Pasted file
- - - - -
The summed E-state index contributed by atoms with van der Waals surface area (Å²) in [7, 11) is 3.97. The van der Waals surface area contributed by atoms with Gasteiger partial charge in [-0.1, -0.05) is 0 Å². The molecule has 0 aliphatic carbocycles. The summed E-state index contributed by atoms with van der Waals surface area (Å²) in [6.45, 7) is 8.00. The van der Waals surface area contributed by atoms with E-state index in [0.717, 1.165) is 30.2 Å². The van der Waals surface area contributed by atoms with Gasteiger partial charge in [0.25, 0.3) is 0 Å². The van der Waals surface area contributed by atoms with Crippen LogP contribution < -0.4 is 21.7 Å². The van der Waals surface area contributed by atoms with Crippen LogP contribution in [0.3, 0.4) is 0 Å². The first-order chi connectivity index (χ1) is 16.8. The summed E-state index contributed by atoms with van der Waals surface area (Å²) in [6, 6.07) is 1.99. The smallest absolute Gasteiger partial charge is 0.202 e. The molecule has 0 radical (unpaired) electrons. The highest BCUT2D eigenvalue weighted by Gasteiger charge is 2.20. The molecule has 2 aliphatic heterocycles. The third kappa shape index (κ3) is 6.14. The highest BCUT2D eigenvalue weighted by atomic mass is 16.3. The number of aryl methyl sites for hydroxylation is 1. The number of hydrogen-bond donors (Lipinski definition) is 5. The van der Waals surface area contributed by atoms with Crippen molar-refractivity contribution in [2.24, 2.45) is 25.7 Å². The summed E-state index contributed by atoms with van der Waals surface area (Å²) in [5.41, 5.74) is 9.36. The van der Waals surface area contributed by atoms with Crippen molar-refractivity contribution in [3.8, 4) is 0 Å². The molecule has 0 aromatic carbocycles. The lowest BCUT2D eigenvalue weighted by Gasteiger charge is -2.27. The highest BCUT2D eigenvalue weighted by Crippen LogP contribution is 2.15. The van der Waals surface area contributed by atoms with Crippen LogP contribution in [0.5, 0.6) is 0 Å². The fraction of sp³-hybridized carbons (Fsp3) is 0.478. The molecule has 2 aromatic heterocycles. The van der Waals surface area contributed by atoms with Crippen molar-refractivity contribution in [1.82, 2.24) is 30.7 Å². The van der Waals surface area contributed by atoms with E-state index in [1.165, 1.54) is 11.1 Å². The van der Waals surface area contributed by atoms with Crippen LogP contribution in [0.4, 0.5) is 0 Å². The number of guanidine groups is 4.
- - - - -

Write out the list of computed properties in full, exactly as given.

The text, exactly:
The summed E-state index contributed by atoms with van der Waals surface area (Å²) in [7, 11) is 3.97. The van der Waals surface area contributed by atoms with Gasteiger partial charge in [-0.1, -0.05) is 0 Å². The molecule has 0 aliphatic carbocycles. The summed E-state index contributed by atoms with van der Waals surface area (Å²) in [6.45, 7) is 8.00. The van der Waals surface area contributed by atoms with E-state index in [0.717, 1.165) is 30.2 Å². The van der Waals surface area contributed by atoms with Gasteiger partial charge in [0.25, 0.3) is 0 Å². The van der Waals surface area contributed by atoms with Crippen LogP contribution < -0.4 is 21.7 Å². The van der Waals surface area contributed by atoms with Crippen LogP contribution in [0.3, 0.4) is 0 Å². The first-order chi connectivity index (χ1) is 16.8. The summed E-state index contributed by atoms with van der Waals surface area (Å²) in [6, 6.07) is 1.99. The smallest absolute Gasteiger partial charge is 0.202 e. The molecule has 0 radical (unpaired) electrons. The highest BCUT2D eigenvalue weighted by Gasteiger charge is 2.20. The molecule has 2 aliphatic heterocycles. The third kappa shape index (κ3) is 6.14. The highest BCUT2D eigenvalue weighted by atomic mass is 16.3. The number of aryl methyl sites for hydroxylation is 1. The number of hydrogen-bond donors (Lipinski definition) is 5. The van der Waals surface area contributed by atoms with Crippen molar-refractivity contribution in [2.24, 2.45) is 25.7 Å². The summed E-state index contributed by atoms with van der Waals surface area (Å²) in [5.41, 5.74) is 9.36. The van der Waals surface area contributed by atoms with Crippen molar-refractivity contribution in [3.8, 4) is 0 Å². The molecule has 0 aromatic carbocycles. The lowest BCUT2D eigenvalue weighted by Gasteiger charge is -2.27. The highest BCUT2D eigenvalue weighted by Crippen LogP contribution is 2.15. The van der Waals surface area contributed by atoms with Crippen LogP contribution in [0.5, 0.6) is 0 Å². The fraction of sp³-hybridized carbons (Fsp3) is 0.478. The molecule has 2 aromatic heterocycles. The van der Waals surface area contributed by atoms with Crippen molar-refractivity contribution in [1.82, 2.24) is 30.7 Å². The van der Waals surface area contributed by atoms with E-state index in [1.165, 1.54) is 11.1 Å². The van der Waals surface area contributed by atoms with Crippen LogP contribution in [0.4, 0.5) is 0 Å². The number of guanidine groups is 4.